Monastery of Saint John Baptist by Korakies

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Monastery of St john Baptist in Korakies, Akrotiri

The Monastery of St. John the Baptist is built in position Korakies of Akrotiri, close to the airport of Chania. It is a historic convent which is relatively unknown in Chania.

The monastery has been destroyed several times by the various conquerors of Crete and thus valuable documents that could help in accurate dating of the monastery foundation were lost. It is believed however that it was initially founded before the Fall of Constantinople (1453) in the coastal area of Agia Kyriaki, in Halepa suburb of Chania. However, later, when the constant pirate raids of the Arabs started, the nuns moved to a safer place, on the hill of St. Matthew and later they moved to the current position.

The monastery is surrounded by a tall wall and its main entrance is minimal, compared with the rest monasteries of Akrotiri. In the middle of the verdant enclosure, you will see the two-aisled church of St. John the Baptist (celebr. 29 August) and St. George (23 April), surrounded by the humble cells and the rest buildings of the monastery. The icons of the monastery have been drawn by the nuns. Also, there are the small chapels of St. Andrew the Cretan and Panagia Portaitissa.

A remarkable Housekeeping School operated in the monastery, at the current museum position, which immediately gained a great reputation throughout the island. Indeed, the nuns sewed the wedding dress of the Greek Queen, Olga, in 1867.

History in short

  • A’ Byzantine Period: The convent is founded in Halepa, today located at the ruins of the monastery of Agia Kyriaki.
  • 15th-16th century: Due to the constant pirate raids, the nuns move to the hill of St. Matthew and later to Korakies.
  • 17th Century: Before the conquest of Crete by the Turks in 1645, both monasteries of St. Matthew and Korakies operate. The monastery in Korakies was also known as the Monastery of St. John Vitas.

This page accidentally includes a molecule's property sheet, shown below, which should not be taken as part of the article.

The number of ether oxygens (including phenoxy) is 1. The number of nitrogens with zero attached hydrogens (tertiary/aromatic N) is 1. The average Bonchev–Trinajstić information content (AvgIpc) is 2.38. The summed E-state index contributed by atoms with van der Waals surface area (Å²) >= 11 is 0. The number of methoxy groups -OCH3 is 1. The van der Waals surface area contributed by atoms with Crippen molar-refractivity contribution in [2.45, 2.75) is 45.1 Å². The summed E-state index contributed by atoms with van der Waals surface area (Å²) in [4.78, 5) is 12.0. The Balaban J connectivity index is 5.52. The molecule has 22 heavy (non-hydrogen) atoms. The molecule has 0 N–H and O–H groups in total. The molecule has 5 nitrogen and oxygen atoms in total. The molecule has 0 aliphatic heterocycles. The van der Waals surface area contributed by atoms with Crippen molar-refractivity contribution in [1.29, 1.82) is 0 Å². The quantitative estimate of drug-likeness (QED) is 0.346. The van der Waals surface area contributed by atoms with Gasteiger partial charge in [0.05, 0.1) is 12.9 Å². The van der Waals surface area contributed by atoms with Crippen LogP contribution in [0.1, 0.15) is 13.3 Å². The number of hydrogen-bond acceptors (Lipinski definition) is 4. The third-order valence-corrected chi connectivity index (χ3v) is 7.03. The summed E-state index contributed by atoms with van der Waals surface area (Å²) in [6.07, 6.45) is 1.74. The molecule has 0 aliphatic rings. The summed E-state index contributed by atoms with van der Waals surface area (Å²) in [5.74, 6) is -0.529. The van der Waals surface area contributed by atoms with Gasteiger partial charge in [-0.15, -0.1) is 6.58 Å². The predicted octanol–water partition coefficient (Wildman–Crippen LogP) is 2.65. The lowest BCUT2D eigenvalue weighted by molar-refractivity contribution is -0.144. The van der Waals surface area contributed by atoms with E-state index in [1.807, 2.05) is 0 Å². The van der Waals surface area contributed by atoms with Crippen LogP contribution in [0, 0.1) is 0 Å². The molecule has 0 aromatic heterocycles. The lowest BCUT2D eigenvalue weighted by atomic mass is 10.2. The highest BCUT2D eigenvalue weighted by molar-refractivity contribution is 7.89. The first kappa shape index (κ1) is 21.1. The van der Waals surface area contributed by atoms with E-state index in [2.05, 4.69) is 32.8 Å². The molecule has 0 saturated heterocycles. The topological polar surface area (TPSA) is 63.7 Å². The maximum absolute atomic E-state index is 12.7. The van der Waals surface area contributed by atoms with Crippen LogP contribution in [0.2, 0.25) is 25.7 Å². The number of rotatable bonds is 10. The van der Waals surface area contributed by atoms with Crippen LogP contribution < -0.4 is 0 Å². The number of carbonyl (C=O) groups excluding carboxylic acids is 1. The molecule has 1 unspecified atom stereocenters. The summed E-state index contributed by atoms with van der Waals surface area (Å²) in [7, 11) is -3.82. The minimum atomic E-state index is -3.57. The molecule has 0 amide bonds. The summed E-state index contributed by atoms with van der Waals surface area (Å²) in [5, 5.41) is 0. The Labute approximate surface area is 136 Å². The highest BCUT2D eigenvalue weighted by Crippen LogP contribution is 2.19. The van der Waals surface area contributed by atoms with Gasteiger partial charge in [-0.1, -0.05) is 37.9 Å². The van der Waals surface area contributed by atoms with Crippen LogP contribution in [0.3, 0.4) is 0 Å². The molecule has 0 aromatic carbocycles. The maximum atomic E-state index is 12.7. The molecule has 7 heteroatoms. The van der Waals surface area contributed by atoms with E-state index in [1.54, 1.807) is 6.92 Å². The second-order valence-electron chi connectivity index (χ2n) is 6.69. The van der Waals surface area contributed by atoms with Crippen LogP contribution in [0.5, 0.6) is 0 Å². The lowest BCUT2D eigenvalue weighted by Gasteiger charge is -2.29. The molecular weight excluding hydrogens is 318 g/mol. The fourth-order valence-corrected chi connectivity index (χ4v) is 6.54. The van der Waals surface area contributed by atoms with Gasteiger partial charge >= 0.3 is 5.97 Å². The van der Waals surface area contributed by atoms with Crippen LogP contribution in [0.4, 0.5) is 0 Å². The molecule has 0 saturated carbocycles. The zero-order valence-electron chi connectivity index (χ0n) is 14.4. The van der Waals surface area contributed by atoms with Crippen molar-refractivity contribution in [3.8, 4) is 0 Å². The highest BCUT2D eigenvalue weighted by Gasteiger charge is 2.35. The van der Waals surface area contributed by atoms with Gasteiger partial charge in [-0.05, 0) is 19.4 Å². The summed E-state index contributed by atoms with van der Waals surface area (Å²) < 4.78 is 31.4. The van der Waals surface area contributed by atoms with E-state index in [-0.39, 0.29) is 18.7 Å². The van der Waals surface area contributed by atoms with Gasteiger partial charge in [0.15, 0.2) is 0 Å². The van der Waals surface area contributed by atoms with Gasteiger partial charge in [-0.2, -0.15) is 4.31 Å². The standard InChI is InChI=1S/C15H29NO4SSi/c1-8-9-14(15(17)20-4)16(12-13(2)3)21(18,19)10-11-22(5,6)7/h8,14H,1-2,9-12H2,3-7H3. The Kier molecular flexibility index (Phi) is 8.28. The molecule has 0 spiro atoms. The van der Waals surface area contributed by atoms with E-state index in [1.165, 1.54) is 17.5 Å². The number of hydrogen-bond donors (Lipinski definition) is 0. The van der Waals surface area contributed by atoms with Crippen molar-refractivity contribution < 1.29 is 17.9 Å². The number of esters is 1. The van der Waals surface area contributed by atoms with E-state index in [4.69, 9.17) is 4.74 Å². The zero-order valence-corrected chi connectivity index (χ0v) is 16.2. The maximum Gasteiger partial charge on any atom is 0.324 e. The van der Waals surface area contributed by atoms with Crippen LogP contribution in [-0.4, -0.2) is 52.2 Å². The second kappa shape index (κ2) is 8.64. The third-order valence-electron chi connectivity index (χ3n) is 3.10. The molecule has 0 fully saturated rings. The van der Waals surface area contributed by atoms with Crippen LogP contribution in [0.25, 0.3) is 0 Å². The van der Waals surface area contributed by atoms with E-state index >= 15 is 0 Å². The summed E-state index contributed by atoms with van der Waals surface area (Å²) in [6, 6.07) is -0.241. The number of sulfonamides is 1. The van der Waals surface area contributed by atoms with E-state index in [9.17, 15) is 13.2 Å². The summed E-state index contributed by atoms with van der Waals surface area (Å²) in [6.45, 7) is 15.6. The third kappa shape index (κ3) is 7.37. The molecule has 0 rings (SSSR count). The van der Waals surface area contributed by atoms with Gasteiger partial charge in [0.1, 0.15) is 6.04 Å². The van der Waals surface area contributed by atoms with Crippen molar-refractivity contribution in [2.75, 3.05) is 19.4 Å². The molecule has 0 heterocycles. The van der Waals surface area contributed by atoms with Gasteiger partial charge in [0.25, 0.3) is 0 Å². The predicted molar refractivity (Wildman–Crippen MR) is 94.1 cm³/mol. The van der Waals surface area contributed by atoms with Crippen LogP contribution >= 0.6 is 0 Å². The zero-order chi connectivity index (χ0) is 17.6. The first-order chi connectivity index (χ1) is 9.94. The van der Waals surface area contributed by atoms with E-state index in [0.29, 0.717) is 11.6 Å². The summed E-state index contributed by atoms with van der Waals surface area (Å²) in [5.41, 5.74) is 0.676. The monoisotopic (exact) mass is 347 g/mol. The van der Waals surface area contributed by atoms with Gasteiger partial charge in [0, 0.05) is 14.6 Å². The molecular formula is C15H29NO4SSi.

• 1645: The Turks destroy the monastery of St. Matthew and the nuns move to Korakies monastery.
  • 1821: The Turks destroy the monastery and slaughter most nuns. The monastery becomes a dependency of Gouverneto monastery.
  • 1867: The monastery starts in reoperation as an independent monastery after 46 years of desolation and gets restored. The nuns Christonymfi and Katafygi take part in the revolution of 1866-69.
  • 1890: The abbey has about 20 nuns.
  • 1896: During the great massacres of the Turks in Chania, the nuns find refuge in the male monasteries of Agia Triada and Gouverneto. The Turks reach the monastery, but do not manage to burn it, as they get stopped by the Cretan rebels.
  • 1897: The nuns return to the monastery and restore it.
  • 1903: The nun Minodora founds the Housekeeping School of Lady Egerton, which trained many girls from Chania.
  • 1941: During the Battle of Crete, Korakies area was occupied by Englishmen. The Germans bombard the area and two bombs explode inside the monastery, fortunately causing only material damage to nuns’ cells.
  • 1941-1944: The Housekeeping School ceases its operation and the Germans use the monastery as a hospital, forcing the nuns to help them.
  • 1980: The monastery gets renovated and the museum of the monastery is founded.
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